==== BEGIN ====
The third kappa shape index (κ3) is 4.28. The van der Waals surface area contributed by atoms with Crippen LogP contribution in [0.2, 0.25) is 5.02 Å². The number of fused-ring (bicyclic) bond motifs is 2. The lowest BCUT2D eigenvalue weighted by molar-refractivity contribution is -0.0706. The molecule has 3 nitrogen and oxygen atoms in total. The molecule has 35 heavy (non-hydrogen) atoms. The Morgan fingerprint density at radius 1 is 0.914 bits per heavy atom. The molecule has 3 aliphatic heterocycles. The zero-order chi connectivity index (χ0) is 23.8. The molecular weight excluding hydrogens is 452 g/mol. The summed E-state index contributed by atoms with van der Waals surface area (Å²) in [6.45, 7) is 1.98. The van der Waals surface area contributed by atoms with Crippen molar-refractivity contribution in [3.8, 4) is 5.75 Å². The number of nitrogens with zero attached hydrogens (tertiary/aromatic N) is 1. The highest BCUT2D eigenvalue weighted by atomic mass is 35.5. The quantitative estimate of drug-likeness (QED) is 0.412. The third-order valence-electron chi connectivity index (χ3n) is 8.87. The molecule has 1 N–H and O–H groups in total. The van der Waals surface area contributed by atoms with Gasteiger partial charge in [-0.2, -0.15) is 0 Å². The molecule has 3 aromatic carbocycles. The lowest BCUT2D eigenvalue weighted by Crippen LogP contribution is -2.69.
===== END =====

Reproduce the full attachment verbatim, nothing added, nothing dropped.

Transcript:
The third kappa shape index (κ3) is 4.28. The van der Waals surface area contributed by atoms with Crippen LogP contribution in [0.2, 0.25) is 5.02 Å². The number of fused-ring (bicyclic) bond motifs is 2. The lowest BCUT2D eigenvalue weighted by molar-refractivity contribution is -0.0706. The molecule has 3 nitrogen and oxygen atoms in total. The molecule has 35 heavy (non-hydrogen) atoms. The Morgan fingerprint density at radius 1 is 0.914 bits per heavy atom. The molecule has 3 aliphatic heterocycles. The zero-order chi connectivity index (χ0) is 23.8. The molecular weight excluding hydrogens is 452 g/mol. The summed E-state index contributed by atoms with van der Waals surface area (Å²) in [6.45, 7) is 1.98. The van der Waals surface area contributed by atoms with Crippen molar-refractivity contribution in [3.8, 4) is 5.75 Å². The number of nitrogens with zero attached hydrogens (tertiary/aromatic N) is 1. The highest BCUT2D eigenvalue weighted by atomic mass is 35.5. The quantitative estimate of drug-likeness (QED) is 0.412. The third-order valence-electron chi connectivity index (χ3n) is 8.87. The molecule has 1 N–H and O–H groups in total. The van der Waals surface area contributed by atoms with Gasteiger partial charge in [-0.2, -0.15) is 0 Å². The molecule has 3 aromatic carbocycles. The lowest BCUT2D eigenvalue weighted by Crippen LogP contribution is -2.69.